In anticipation of Estonia assuming the presidency of the European Union in the first half of 2018, the preparations have begun. Matti Maasikas, the Estonia’s Ambassador to the EU, told ERR that holding the presidency is like a “matriculation exam” for the country.
The task of the presidency is to ensure coordination and consistency in the decision-making process of the European Council and to facilitate negotiations with the European Parliament and European Commission.
Estonia will employ approximately 1,300 dedicated civil servants to accomplish this task – about 1,000 of them will deal with the policies and 300 as supporting personnel. The army of professionals will have to lead 200 working groups, make preparations for processing between 500-700 bills, and organize 1,600-2,000 official meetings.
Half of the 1,000 officials will be working as group or deputy heads, and about 200 will have to be based in Brussels, doubling the number of Estonians currently working at the Estonian representation to the EU. However, despite increasing the number of civil servants in Brussels, Estonia is not planning to expand its existing one, or rent new offices in Brussels – more people have to share the same floor space.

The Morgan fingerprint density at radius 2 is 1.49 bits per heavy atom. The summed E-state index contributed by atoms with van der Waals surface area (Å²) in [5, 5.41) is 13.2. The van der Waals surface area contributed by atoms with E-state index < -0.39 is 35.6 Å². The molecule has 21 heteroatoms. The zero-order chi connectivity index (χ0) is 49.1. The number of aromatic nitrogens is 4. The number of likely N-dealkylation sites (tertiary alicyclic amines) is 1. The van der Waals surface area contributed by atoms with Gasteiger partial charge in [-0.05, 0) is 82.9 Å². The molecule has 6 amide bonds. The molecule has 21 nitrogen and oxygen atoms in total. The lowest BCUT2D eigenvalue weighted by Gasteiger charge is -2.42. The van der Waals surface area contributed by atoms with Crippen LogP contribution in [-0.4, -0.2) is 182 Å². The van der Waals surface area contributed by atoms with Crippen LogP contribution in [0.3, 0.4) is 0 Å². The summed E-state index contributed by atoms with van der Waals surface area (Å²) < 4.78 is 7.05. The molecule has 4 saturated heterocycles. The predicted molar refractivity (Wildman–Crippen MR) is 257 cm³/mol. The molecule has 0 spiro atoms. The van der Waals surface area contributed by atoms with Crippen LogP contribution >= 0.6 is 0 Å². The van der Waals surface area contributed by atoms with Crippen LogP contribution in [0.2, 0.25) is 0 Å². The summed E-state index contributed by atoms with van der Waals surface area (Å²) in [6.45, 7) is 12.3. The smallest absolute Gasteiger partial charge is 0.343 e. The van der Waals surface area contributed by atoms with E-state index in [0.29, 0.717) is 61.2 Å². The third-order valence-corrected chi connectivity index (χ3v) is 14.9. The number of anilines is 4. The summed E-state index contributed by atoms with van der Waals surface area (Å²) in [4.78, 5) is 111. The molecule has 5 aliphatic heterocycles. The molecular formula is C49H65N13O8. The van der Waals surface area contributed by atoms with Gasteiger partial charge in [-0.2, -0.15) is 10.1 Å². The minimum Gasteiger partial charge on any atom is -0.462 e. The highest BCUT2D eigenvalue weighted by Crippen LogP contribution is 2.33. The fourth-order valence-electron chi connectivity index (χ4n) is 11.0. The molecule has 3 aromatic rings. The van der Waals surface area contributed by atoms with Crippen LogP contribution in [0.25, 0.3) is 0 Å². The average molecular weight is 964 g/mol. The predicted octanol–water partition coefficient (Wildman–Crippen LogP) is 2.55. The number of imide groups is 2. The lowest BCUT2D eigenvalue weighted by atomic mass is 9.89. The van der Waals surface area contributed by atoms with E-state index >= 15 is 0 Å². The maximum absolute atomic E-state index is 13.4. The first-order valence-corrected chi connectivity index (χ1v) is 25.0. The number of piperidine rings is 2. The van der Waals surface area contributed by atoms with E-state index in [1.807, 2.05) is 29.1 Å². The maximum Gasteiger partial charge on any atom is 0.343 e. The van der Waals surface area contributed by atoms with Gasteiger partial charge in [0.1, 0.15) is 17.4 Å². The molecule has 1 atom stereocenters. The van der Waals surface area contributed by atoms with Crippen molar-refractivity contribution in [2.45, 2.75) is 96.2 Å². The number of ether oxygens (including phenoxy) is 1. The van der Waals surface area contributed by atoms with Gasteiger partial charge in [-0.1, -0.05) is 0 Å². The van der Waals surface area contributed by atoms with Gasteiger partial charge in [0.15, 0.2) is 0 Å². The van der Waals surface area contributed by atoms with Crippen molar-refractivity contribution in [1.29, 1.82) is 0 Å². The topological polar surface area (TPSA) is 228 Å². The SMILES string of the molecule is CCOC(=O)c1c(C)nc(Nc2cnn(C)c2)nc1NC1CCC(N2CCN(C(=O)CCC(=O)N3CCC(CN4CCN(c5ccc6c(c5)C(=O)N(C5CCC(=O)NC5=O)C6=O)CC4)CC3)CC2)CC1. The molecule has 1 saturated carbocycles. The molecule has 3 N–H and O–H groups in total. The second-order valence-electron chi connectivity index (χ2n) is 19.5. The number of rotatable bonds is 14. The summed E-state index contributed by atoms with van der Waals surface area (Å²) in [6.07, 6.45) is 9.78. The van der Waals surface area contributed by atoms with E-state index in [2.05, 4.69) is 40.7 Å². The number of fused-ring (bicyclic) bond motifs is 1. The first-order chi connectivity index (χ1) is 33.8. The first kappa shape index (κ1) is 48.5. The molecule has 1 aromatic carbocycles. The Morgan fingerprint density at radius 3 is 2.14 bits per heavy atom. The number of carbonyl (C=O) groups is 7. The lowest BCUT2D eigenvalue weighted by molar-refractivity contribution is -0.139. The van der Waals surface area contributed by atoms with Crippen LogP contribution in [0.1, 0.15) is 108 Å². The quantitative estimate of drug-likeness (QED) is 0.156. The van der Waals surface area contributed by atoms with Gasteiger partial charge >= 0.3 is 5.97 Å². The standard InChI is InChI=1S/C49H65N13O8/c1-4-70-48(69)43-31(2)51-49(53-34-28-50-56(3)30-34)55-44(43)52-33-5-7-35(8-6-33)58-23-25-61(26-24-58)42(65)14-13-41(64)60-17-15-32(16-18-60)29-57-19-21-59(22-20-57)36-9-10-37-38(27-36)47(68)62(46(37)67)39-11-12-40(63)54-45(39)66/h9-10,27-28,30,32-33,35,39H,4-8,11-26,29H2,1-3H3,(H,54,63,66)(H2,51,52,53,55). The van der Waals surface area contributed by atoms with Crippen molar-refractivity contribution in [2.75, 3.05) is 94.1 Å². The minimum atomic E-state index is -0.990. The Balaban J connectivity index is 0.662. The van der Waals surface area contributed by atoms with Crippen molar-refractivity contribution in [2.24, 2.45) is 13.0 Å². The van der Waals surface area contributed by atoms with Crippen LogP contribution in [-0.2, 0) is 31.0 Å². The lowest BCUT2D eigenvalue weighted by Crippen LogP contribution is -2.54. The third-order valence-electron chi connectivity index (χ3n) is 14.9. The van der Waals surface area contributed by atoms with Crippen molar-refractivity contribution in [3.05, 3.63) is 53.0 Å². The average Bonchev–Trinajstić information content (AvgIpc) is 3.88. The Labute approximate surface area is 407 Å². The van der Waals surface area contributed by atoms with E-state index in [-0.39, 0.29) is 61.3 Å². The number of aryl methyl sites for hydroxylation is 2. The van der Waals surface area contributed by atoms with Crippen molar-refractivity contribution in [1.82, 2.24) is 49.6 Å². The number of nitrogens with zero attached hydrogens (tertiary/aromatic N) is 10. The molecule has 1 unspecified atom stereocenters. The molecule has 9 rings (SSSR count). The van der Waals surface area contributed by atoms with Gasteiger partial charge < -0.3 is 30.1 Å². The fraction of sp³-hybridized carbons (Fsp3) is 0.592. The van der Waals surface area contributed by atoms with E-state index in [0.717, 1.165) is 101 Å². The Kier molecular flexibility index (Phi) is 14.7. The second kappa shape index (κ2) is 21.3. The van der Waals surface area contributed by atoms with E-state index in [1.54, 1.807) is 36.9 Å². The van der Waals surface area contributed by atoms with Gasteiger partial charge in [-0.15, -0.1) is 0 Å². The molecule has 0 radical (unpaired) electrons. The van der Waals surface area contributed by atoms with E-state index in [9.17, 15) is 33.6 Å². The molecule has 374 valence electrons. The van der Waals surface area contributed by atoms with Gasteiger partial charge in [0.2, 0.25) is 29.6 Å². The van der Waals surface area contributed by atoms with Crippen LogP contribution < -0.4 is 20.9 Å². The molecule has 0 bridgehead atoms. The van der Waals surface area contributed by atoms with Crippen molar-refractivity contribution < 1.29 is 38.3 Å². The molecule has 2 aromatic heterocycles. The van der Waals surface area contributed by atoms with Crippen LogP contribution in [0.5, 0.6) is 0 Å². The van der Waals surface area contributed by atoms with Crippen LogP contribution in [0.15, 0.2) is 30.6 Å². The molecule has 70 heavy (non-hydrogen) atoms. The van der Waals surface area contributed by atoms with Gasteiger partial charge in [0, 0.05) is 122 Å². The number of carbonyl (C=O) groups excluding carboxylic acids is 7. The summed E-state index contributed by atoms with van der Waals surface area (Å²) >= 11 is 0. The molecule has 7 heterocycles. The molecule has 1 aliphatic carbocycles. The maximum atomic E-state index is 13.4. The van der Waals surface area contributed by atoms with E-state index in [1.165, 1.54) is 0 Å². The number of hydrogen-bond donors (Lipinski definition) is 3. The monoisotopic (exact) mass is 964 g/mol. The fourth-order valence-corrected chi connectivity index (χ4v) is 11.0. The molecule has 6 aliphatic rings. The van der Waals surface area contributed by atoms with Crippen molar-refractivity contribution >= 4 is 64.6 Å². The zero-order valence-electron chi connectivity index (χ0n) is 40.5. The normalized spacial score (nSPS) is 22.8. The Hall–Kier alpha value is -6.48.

During the current coalition talks between the Reform Party, Social Democrats and IRL, there have been discussions about creating a European affairs’ minister position in the new cabinet, with the special responsibility of preparing for EU presidency.
Matti Maasikas is convinced that in order to ensure smooth presidency, Estonia needs a dedicated minister. “Holding the presidency of the EU is like a matriculation exam for Estonia and it needs an excellent outcome. None of the ambitious projects in Estonia have succeeded, nor will succeed, without a political lead. And none of the countries previously holding the EU presidency have done it without a minister of European affairs,” Maasikas said.
The former EU commissioner Siim Kallas is rumoured to be one of the candidates for the job, but this would effectively rule him out running for President of Estonia, when the position becomes vacant in 2016.
The presidency will cost Estonian tax payer at least 74 million euros, most of it will be spent on organizing meetings and events in Estonia, but 4 million euros will be allocated for presenting cultural events in Brussels and other European capitals. By comparison, Estonia’s neighbour Latvia, who is currently hosting the EU presidency, spent 9 million euros for cultural programs and bought a new residence for its representation in Brussels.
In addition to EU presidency, Estonia is also celebrating the centenary anniversary of its independence in 2018, adding extra pressure for various institutions.
Source: ERR News via Estonian Review
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